Why Pay Union Dues? Simple; NO DUES = NO UNION!
Paying the Light Bill
Our union is funded 100% by members. There are no government subsidies. There are no donors. There are only union members running this union and making our own decisions; this means we are the only ones who pay the freight. Our expenses include: staff, rent, internet, phones, printers, office equipment, travel, insurance. We don’t have anything fancy, only necessary expenses. The goal is to someday pay staff the median wage of union members, and currently they work for substantially less. It’s your union. You make the decisions. You pay the costs.
Paying it Forward
Our union makes no distinction between those who just join to support the union and their coworkers, or those who join with an immediate problem; we know that we all need the union, some now, and some in the future. We do expect people to remain in the union though. Without this there will be no one to keep the lights on when you need us in the future, or a new member needs us today. What we all share is the knowledge that this is a labour union, and all the gains, all the benefits, all the grievances that we win go to build the workers movement and make the world of work better for all.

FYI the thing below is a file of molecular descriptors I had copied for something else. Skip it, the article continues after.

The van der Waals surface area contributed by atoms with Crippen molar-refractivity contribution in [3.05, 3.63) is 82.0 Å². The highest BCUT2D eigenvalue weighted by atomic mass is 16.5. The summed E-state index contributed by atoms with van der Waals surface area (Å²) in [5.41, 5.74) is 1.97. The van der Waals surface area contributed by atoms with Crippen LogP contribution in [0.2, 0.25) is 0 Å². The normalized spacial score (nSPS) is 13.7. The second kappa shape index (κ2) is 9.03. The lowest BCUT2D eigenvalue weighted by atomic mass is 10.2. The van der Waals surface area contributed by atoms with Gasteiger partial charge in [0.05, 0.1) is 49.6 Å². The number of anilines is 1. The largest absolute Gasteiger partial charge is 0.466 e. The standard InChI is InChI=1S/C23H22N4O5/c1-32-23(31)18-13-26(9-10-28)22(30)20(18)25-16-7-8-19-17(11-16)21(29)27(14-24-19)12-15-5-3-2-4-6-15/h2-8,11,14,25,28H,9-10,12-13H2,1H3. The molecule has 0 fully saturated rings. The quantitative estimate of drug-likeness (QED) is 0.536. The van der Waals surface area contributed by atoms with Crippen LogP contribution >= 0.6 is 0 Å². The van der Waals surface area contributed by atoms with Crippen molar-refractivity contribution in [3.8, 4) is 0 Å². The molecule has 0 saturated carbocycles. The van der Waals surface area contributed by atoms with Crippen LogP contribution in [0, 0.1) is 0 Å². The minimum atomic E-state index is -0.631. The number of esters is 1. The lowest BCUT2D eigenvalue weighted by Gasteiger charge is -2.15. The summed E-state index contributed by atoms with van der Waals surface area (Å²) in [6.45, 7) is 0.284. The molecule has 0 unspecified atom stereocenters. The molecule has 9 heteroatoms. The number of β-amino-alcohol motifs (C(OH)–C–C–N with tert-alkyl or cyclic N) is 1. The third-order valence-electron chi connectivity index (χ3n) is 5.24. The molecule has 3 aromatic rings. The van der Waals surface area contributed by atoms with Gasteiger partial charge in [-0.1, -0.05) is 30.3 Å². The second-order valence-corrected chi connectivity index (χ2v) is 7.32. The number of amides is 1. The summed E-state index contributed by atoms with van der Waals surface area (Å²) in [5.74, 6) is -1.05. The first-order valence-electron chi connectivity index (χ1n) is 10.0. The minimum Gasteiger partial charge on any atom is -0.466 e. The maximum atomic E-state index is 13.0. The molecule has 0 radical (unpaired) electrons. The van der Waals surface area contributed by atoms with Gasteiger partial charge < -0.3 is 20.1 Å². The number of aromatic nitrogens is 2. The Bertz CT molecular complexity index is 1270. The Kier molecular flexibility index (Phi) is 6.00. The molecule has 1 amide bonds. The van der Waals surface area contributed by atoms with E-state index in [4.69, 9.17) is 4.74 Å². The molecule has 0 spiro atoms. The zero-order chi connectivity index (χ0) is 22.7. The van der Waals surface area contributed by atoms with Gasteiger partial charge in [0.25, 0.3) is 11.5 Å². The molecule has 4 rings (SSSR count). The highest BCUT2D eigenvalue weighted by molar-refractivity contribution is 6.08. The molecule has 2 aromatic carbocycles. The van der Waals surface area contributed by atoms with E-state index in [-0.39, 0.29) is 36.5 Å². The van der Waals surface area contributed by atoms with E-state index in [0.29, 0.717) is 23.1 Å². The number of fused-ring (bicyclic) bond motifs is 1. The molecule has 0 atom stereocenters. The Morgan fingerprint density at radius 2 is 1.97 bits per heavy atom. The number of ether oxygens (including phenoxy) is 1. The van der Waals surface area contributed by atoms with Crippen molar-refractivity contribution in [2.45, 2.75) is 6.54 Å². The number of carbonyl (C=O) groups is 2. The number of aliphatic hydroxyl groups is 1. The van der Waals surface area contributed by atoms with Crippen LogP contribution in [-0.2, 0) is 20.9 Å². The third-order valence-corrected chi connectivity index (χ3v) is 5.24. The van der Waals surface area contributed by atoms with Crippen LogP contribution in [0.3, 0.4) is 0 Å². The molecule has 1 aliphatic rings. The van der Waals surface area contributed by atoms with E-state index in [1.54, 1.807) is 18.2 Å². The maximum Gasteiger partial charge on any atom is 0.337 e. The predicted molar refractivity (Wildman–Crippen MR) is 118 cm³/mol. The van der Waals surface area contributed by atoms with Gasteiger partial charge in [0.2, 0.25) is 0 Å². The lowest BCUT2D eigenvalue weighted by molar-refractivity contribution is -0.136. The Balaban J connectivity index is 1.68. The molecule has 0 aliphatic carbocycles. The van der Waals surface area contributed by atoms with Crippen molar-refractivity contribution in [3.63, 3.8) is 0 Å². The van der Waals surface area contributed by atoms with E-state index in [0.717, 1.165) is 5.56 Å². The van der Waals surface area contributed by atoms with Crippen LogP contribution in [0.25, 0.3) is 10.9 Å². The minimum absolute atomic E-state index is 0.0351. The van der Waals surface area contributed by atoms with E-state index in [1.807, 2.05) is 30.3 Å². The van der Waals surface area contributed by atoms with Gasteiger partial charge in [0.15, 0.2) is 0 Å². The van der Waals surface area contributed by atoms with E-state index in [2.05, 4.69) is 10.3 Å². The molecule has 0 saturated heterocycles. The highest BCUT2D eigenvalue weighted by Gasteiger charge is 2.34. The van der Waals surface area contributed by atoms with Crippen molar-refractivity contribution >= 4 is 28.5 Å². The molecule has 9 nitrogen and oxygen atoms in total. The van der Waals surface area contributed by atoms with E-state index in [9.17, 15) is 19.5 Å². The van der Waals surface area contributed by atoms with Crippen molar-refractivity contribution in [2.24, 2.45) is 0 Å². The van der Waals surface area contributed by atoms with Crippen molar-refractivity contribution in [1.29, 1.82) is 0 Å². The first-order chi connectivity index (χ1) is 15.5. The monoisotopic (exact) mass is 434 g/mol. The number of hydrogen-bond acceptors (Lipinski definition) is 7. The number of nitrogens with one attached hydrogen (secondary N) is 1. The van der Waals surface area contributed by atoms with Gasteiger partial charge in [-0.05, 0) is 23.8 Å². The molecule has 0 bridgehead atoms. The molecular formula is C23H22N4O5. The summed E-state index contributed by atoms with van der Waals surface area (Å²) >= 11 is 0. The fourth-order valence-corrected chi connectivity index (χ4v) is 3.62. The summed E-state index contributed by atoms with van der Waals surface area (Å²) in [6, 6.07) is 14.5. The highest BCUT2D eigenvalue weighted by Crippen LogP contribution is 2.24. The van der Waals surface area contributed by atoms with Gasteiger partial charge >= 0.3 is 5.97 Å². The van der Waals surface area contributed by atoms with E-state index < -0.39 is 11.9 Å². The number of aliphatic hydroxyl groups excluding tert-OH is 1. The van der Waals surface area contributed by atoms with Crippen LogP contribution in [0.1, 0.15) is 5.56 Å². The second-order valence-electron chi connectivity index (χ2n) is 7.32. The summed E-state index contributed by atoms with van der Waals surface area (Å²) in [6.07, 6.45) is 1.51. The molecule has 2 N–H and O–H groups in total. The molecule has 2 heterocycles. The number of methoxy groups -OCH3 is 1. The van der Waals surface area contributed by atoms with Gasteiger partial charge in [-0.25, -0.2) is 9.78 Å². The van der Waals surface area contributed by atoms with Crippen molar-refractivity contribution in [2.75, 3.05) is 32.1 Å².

Cheap Dues = More Members. Really?
The union currently (2022) has about 700 members and the dues run from 500 to 5,000 yen per month based on income with a median dues’ payment of about 3,700 yen per month.Keep these numbers in mind. When we started the union, dues were 800 yen, and then to a 1,000 yen in 1996. By the turn of the century there were about 200 dues paying members at any given time. In 2002, there were 220 members paying an average of 2,000 yen per month, before the 2003 dues increase of 3,000 yen per month which stayed in effect until June 2018. The dues increase from 2003 allowed us to invest in staff and other resources which led to an almost doubling of the union membership by the mid 2010s, when the current dues’ structure started to be considered.
The current dues structure increased average dues by about 500 yen for most members, but more importantly took into account the wide difference in annual income between many of our members. This current structure that runs from 500 to 5000 yen per month has allowed to increase our resources even more to a point where we have now broken 700 members per month. The extra money has not only led to an increased investment in staff (there are currently 3 full-time, and 6 varying degrees of part-time staff), it allowed us to put more efforts into workplace activists who in turn have led the way to building the union any further.
For us, the proof is in the pudding. Low dues do not equal increased membership. Our experience proves that reasonable union dues are not what stops people from joining; a stagnating union that does not win continuous improvements for members does. Visible improvements and wins bring new members which further increases our chances at even more improvements.